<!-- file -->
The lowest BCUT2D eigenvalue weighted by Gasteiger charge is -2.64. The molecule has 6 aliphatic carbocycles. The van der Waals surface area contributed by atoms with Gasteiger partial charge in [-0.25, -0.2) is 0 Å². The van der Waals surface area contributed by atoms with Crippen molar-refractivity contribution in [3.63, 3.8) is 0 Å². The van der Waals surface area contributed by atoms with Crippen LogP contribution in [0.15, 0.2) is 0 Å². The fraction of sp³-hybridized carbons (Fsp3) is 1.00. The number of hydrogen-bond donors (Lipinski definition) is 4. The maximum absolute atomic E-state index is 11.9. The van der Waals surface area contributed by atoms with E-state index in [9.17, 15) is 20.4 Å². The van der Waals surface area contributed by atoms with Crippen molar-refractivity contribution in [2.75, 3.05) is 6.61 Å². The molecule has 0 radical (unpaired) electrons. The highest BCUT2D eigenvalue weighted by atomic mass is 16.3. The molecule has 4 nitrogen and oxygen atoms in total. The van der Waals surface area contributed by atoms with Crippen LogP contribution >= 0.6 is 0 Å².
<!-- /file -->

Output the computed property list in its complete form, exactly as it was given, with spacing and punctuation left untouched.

The lowest BCUT2D eigenvalue weighted by Gasteiger charge is -2.64. The molecule has 6 aliphatic carbocycles. The van der Waals surface area contributed by atoms with Gasteiger partial charge in [-0.25, -0.2) is 0 Å². The van der Waals surface area contributed by atoms with Crippen molar-refractivity contribution in [3.63, 3.8) is 0 Å². The van der Waals surface area contributed by atoms with Crippen LogP contribution in [0.15, 0.2) is 0 Å². The fraction of sp³-hybridized carbons (Fsp3) is 1.00. The number of hydrogen-bond donors (Lipinski definition) is 4. The maximum absolute atomic E-state index is 11.9. The van der Waals surface area contributed by atoms with E-state index in [9.17, 15) is 20.4 Å². The van der Waals surface area contributed by atoms with Crippen molar-refractivity contribution in [2.75, 3.05) is 6.61 Å². The molecule has 0 radical (unpaired) electrons. The highest BCUT2D eigenvalue weighted by atomic mass is 16.3. The molecule has 4 nitrogen and oxygen atoms in total. The van der Waals surface area contributed by atoms with Crippen LogP contribution >= 0.6 is 0 Å².